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Graphic designers are ruining the web

John Naughton writing in the Observer about how ‘Graphic designers are ruining the web’.

Personally, I’m a minimalist: I value content more highly than aesthetics. The websites and pages that I like tend to be as underdesigned as they are cognitively loaded.

I agree to some extent, which should come as no surprise to people who know me in my role as a content strategy consultant. But look at the site Naughton holds up as a paragon of content over design, the home page of Peter Norvig. I’m calling bullshit on John Naughton’s assertion that “It’s as easy to navigate as anything produced by a web-design agency for £100,000 plus an annual service contract”. Look at that site and tell me that even a tiny bit of design nous wouldn’t make that page more useful by presenting the content in a more findable and readable way.

How many more times do we have to say this? It’s not a case of content or design. You need content and design.

17 year old Romany boy writes an open letter to Channel 4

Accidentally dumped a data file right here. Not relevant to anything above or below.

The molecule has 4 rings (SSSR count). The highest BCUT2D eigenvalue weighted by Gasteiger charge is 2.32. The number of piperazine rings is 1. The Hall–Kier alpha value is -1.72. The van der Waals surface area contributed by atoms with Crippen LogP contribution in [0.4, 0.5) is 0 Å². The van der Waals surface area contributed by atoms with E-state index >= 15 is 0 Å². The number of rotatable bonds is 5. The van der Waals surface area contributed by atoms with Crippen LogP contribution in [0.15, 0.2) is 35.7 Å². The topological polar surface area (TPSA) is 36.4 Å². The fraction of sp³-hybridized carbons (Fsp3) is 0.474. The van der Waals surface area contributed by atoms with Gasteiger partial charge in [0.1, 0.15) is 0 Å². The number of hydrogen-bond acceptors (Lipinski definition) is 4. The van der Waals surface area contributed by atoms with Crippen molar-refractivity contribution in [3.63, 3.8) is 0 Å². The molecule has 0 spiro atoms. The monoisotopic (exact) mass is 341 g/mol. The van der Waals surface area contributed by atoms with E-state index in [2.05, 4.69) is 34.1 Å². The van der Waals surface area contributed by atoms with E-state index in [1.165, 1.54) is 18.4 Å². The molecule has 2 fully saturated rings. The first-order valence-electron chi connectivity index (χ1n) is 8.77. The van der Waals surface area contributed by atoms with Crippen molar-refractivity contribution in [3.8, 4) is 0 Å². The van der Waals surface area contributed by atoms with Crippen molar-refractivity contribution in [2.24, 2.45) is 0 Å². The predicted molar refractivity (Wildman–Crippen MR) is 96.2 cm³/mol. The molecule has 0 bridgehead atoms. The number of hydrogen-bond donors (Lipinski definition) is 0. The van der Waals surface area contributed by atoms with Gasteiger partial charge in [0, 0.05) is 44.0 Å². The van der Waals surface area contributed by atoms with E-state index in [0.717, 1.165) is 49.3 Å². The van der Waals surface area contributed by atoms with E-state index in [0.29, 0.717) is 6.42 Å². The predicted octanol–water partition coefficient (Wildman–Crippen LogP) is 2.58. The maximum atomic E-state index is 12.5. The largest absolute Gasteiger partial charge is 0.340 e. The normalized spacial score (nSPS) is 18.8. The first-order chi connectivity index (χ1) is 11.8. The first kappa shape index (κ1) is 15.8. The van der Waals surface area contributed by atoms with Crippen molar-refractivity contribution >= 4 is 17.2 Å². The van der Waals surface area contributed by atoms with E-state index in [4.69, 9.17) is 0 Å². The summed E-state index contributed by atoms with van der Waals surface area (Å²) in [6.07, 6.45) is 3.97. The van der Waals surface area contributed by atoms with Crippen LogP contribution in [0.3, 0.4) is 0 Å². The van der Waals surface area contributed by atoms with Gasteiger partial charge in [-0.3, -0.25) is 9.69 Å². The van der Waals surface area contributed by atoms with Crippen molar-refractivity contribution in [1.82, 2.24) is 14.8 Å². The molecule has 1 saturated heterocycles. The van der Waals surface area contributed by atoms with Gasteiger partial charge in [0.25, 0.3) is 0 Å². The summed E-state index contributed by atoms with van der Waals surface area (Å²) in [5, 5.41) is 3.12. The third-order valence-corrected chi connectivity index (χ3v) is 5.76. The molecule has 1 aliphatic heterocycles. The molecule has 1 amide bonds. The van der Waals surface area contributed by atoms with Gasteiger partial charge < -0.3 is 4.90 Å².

I am writing to you with the hope that you will stop ruining my life. While you’re obsession with my ethnicity is flattering, it has become somewhat apparent to me that you might have gotten the wrong end of the stick. This is sort of awkward for me, because I don’t want to be the one to break it to you, but your documentary, ‘Big Fat Gypsy Weddings’, is unfortunately a work of fiction.

Channel 4’s not-so-brilliant move on viral video clips

Not very long after the Charlie Brooker Sun video went viral, Channel 4 got it pulled from YouTube. We were exhorted to retweet a link to the Channel 4 site instead. It’s an interesting decision they made – to trade off masses of publicity for their show against getting ‘official’ clicks on their own site.

Thing is, I’m not going to retweet the link because this is what I see when I go to Channel 4’s page:

I can understand Channel 4’s CorpThink about copyright and not getting the whole YouTube-viral vibe. But asking people to retweet a link to a page that relies on a plugin for a proprietary format? Did it really not occur to them to encode the video in a format that would be playable everywhere?